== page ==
7. Silver Goldendoodles
You may mistake a silver Goldendoodle with a gray or blue one, but it is much lighter than both its cousins. The shiny fur’s color resembles that of an old man’s hair. Their first signs of silver appear when they are about 6-10 weeks old.
The color results from multiple generational breeding, which means that it is rare. By the time these dogs reach two years, the dark coat lightens and turns silver.
8. Silver Beige Goldendoodles
The unique color of silver beige Goldendoodles is the result of certain genes leading to the fading away of the dark brown color of a pup and becoming silver. Thus, silver beige Goldendoodles are not exactly common.
Their hairs have blacking tips that give them an appearance similar to sable Goldendoodles. The combination of silver-gray hair and the beige coloration give these dogs their spectacular coat!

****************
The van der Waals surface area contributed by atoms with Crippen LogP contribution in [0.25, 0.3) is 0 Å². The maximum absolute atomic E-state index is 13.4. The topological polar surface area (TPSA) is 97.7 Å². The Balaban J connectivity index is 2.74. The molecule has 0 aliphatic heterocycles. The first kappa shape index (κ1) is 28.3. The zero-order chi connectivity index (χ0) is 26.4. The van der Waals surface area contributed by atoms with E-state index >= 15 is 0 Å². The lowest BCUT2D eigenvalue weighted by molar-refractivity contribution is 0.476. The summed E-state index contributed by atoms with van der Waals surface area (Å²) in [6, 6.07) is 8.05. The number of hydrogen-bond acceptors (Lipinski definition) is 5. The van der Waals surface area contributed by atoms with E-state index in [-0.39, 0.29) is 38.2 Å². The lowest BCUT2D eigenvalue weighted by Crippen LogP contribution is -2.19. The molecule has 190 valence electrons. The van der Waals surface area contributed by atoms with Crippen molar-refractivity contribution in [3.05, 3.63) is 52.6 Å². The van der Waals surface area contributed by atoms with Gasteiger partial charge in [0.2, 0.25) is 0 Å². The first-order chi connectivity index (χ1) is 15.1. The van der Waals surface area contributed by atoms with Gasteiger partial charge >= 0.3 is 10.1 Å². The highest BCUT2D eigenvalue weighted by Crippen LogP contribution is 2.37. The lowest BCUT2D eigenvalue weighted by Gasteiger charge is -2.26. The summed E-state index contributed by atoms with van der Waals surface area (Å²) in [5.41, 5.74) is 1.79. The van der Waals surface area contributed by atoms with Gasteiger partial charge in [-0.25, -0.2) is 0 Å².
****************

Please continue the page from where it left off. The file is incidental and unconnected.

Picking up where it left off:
9. Champagne Goldendoodles
Champagne Goldendoodles, with a light golden coat, are rare because their unique color is the result of a recessive red gene. It is a diluted version of red to create a tone that’s close to pale yellow or cream.
Champagne Goldendoodles have a teddy-bear like appearance, and even though these dogs do not have a huge demand, Goldendoodle breeders get requests for this dog breed because of their cute looks.
10. Chocolate Goldendoodles
Chocolate Goldendoodles, also known as brown Goldendoodles, usually get their coat color from their Poodle side of the family. The American Kennel Club considers brown Poodles as one of the most popular varieties.
A brown Goldendoodle has the shade of dark walnut. The color of a brown Goldendoodle pup results from a recessive gene, though it might eventually turn into silver beige.
11. Tan Goldendoodles
A tan Goldendoodle has a coat that displays a combination of cream and apricot but is less popular than both. The markings on the coat of a tan Groodle display a little bit of both colors.